I picked this up on the opening night of the first annual comics fest at bluestockings! It was so awesome to meet all the creative, queer, amazing folx who share such incredible stories. I’ve only read a couple of the comics in this beautiful volume, and so far, I’ve loved them! This anthology was edited by Joamette Gil, a queer, Afro-Cuban freelance cartoonist based in Portland, Oregon, and published by her independently-run comics publisher, known as Power & Magic Press, which is committed to empowering queer creators, creators of color, and “creators at the intersections.”
This is an online resource compiled by educators and game designers Eric Klopfer, Jason Haas, Scot Osterweil, and Louisa Rosenheck. It’s required reading for MIT’s Design and Development of Games for Learning course (11.127), which I’ve had the chance to take in my last semester of grad school in spring 2019
I purchased this book as a gift for myself, at the end of year 2017, from bluestockings, a feminist bookstore in New York City. Finishing it just before my second semester of grad school, it has profoundly shaped my attitude and stance towards plants and the processes and practices of landscape architecture.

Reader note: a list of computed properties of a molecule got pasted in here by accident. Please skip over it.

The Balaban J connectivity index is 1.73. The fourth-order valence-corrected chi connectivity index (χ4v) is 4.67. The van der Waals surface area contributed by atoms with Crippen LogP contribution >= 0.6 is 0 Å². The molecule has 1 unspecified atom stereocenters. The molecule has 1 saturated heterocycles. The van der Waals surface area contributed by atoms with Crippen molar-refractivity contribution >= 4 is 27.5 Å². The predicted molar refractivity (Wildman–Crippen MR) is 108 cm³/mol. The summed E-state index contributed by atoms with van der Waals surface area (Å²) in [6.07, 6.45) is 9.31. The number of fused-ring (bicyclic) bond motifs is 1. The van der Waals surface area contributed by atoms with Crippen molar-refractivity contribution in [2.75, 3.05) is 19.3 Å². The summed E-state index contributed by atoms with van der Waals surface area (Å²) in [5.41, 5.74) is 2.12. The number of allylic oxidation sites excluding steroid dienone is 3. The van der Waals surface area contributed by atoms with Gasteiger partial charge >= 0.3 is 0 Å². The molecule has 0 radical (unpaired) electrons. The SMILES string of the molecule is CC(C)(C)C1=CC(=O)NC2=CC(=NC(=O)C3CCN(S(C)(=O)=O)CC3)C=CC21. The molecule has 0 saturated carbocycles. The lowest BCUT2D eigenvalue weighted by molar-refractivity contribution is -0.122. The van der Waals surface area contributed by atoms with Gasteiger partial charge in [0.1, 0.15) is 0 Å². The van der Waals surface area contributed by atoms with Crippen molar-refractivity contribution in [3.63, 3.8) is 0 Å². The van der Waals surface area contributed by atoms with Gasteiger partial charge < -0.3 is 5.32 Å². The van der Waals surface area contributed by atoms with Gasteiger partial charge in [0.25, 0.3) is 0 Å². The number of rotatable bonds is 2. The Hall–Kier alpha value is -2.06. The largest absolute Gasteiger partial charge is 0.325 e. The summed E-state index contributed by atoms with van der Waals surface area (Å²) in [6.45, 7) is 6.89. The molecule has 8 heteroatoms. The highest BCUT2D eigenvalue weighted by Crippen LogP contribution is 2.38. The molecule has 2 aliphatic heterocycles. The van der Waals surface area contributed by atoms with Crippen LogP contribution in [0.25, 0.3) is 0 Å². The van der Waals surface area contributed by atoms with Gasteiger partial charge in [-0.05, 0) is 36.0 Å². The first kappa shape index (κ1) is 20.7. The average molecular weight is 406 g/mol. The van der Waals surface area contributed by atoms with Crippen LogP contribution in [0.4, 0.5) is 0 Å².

I picked this up a little time after Braiding Sweetgrass and finally found the time to immerse myself in it after grad school. It’s fascinating to learn about the different kinds of mosses and what Kimmerer describes as their “gifts.” It makes me wonder what sort of gifts I can offer to the world.
Picked this up recently at the MIT Press Bookstore in Cambridge – turns out it was just published this year! I really do appreciate the artist and writers who make comics about politics, economics, or abstract concepts that can be difficult to grasp or visualize. I hope to be able to communicate just as effectively through my design work – perhaps it’ll even manifest itself as a comic?
I got this book alongside Braiding Sweetgrass as a counterpoint. A white, male, German forester’s perspective versus an indigenous, female, Anishinaabe botanist’s.